On the other hand, if Americans were more serious about this war, we would be standing up in other arenas where we are currently, well, lying down. Abdul Rahman. Danish Cartoons. CAIR. Border security. These are all literlally life-and-0death issues where the official, and popular American position has been a big shrug. If we fought in these areas as if our lives depended upon it, we would see fewer suicide bombings, including those like the 9/11, 3/11 and 7/7 attacks, in the long run. Unfortunately, in the Long War, the long run is a hard sell in the short term, and it is the here and now where the jihdis are winning the battles for the long term.

America does not yet feel threatened enough to behave in a market-dictated fashion. It is as if the cost of raw materials started to soar, but one manufacturer stubbornly refused to adjust prices or output. It won't matter how much market share he captures if all he can do with it is sell at a loss--it looks like a short term winner, but it is death in the long term.

There is an argument that America is responsible for creating the suicide bombers. Technicallym this is correct, but not in the way "people" like disgraced former professor Ward Churchill think.

The Japanese kamikaze atacks were our creation as well. We were winning that war so undeniably, so completely, that they gave up on the conventional war--that is, after all, the only way to get people to kill themselves for a goal--leave them no other hope. As several observers on both sides of the war said before it even began, American production, as brought to the Pacific by the heroism of the American military, overwhelmed Japan so staggeringly that for the first time in two thousand years, they wondered in a very real and short-term sense if their nation would survive. That does things to people. The individual perception of self-worth in the long term goes to zero if the short-term is a disaster, and this person is now willing to die for an ideal. Note that this statement also applies to the grenade in the tent scenario, the bear between you and your children scenarion, and it also applies to people living in a society which offers as little to its own as political Islam does.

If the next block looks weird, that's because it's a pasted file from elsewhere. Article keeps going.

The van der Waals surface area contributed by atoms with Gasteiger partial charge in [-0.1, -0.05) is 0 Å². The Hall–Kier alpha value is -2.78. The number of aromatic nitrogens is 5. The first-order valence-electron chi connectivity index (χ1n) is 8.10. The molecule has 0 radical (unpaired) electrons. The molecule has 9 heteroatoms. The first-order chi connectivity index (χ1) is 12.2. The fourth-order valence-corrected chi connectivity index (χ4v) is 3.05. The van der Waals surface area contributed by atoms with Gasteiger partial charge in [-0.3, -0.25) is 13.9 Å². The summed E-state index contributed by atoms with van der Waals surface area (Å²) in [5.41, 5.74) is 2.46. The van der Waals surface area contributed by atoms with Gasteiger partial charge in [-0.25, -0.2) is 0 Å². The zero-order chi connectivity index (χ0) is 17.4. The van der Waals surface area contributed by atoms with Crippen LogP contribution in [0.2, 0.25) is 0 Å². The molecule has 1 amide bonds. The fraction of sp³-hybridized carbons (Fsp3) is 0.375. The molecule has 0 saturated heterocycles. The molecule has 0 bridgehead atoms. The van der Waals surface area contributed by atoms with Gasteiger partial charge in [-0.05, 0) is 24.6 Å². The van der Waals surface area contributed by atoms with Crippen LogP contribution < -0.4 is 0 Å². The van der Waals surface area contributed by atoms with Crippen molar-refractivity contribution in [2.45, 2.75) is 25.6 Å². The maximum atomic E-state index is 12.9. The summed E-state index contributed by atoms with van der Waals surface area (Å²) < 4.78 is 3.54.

The world of Islam is a billion people who during the twentieth century slid into eligibility for "martyrdom operations". The West went from horses to Segways, and from kites to Lunar landings in the same period of time that political Islam went from camels to camels, except where oil and the money of the West was involved. That billion people have accomplished absolutely nothing in the last hundred years, except in their sole area of success, where they have been sucessfully prostituted by their own ruling class to people who don't even pray five times a day, and this is *still* not how America has created the suicide bombers--this is just the precondition.

Duruing the same hundred years, America and the West have developd more and more sophisticated methods of warfare, enabling on the micro- scale, one person to kill many more than before. When stated this way, it sounds like insanity. But on a macroeconomic scale, this causes fewer casualties total, because killing people was never the point; control is the point, and if a small force can sucessfully threaten a larger one, then they need not be killed if they can be controlled. Tis is crucial--the increase in the lethality of modern weapons in the twentieht century has resulted in fewer and fewer deathcs and cansualties.

The problem is that the West and the Communist bloc and all of their client states were playing the same game--conventioanl war, sometimes with the strategic deterrents to conventional war thrown in. The big problme now is that the forces of jihad are not state-based, cannot fight a conventioal war, and cannot even move from their hut to a car outside without being seen by airborn thermal imaging. Tey can only aproack by blending into crowds, and they can only attack by suicide. If America were fighting this war with the weapons of World War II, the jihadis would be figthing in armies, because it would pffer some hope of at least affecting our position. Perhpas they would never win a war by squads, but they could accomplsh their goals of influencing our policy. Against the awesome technology we now employ, there is no hope of even getting our attention without blowing themselves up to do it, and there are a limited number of ways that this will change.

One is the Iranian bomb. [discuss]

One is America fighting this as if it mattered. [discuss]